December 12, 2007

The Web Advertising Bubble Has Got to Pop

A few weeks ago, while having breakfast with well-known Silicon Valley author, Emanuel Rosen, in Palo Alto (more on that later), I said that I was very concerned that all the companies chasing after advertising dollars, from blogs carrying AdSense to startups, all the way to the mighty Google, will be dramatically impacted by what I see as an obvious crunch in the online ad market. The more I think about it, the more obvious it becomes to me that the ad-driven economy, both offline and on, could soon be in dire straights, and companies hoping to cash in need to think of new revenue targets - quick.

I can't remember the last time I clicked on an online ad. Whenever possible, I am running ad blocking software on my browsers. I've learned to ignore AdSense blurbs that sneak through, and any time I'm forced to see an interstitial ad before reading a story, I'm clicking "Skip this Ad", or right-clicking it and adding to my ad blocker's memory.

Meanwhile, I find it painful to watch television without my TiVo. If watching something live, we mute the commercials, and either get something elsewhere in the house, go back to the Web, or pick up a magazine. I just do not want to be sold to.

To me, the most effective way to reach me as a consumer is through buzz, to hear genuine excitement from others who are trying a product early. If they like it, I'll see it in their blogs, in their links, Google Reader shared items and FriendFeed. I'll see it on Digg or TechMeme. I'll see people using it and showing it off at the office. But I'm not more likely to purchase a product because they purchased some run of site banner ad space.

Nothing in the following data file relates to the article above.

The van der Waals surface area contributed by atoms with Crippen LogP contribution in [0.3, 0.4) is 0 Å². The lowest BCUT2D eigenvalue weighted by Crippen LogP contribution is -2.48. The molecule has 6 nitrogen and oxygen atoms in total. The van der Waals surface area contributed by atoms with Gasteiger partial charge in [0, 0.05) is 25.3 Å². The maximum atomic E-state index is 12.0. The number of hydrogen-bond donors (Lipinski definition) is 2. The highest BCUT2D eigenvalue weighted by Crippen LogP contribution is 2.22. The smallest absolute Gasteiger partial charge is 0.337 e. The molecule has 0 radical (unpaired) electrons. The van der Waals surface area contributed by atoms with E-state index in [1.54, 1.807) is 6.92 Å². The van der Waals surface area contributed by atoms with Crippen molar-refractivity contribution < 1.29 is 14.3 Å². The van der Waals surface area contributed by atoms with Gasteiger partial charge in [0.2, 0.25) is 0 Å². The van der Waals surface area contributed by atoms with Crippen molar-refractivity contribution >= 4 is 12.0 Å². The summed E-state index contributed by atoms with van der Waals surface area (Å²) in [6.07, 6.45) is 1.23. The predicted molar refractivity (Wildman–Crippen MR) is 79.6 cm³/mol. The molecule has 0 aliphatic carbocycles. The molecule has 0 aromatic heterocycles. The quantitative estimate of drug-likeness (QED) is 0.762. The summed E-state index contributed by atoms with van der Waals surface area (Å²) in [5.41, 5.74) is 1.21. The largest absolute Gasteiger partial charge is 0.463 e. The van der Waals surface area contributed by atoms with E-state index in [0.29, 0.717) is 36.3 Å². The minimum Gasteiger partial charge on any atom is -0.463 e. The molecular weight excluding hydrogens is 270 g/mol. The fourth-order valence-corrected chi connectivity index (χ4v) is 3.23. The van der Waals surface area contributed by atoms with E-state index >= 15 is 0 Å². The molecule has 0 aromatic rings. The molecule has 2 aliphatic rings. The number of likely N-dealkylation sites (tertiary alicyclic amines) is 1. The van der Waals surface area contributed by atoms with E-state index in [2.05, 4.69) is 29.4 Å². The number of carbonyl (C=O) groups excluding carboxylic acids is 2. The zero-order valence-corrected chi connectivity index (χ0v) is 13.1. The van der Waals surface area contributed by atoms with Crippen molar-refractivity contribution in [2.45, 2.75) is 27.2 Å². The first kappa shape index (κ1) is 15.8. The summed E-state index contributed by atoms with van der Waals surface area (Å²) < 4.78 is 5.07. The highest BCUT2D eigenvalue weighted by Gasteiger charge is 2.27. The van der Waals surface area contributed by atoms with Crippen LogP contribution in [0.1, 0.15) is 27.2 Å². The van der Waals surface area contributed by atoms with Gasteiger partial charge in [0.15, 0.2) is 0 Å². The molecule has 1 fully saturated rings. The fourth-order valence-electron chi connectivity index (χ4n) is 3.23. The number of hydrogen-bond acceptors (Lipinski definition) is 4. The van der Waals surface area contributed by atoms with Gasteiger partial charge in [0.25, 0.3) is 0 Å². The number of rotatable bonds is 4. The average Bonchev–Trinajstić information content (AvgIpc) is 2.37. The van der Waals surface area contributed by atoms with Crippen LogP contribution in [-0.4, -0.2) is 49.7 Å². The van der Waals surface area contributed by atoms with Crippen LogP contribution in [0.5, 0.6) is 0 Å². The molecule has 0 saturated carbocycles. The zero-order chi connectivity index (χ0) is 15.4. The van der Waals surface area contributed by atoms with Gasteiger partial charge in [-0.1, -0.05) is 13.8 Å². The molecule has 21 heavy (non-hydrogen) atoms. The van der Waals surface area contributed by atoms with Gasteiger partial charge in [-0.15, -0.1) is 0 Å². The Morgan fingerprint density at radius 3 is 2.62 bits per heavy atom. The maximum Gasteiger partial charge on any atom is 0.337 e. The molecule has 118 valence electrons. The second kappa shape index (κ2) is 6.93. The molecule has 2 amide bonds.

As I'm doing my very best to avoid advertising, I have to believe a significant number of others like me are doing the same thing. If you (safely) assume that the more educated, more technologically-savvy among us will be the first to block Web ads, then one of the most prized demographics for marketers will be unavailable. Then, as others latch on, the click through rates on ads will dry up. Total revenue from pay per click ads, from Google and elsewhere, will go soft and then crater. Advertisers will decrease their rates per click, and decrease their total ad budgets, moving money somewhere else, to more viral, buzz-driven, targeted campaigns. And while the Web has done a fantastic job about turning a per impression model to a per action model, proactively shunning the medium altogether makes you a deaf audience.

I'm waiting for a major browser manufacturer, like Firefox, or a smaller one, like Flock, to come bundled with ad blocking software, making it even easier for the non-tech savvy customers to start blocking banners from day one, not just stuffing the pop-up variety. It might not ever happen. It might be that there's too much pressure from advertisers and marketers to keep things status quo. I certainly don't expect Microsoft to be the first to adopt it with IE, for example. But can you imagine what would happen if they did, and the unwashed masses found their default browsers blocked ads out of the box? Euphoria.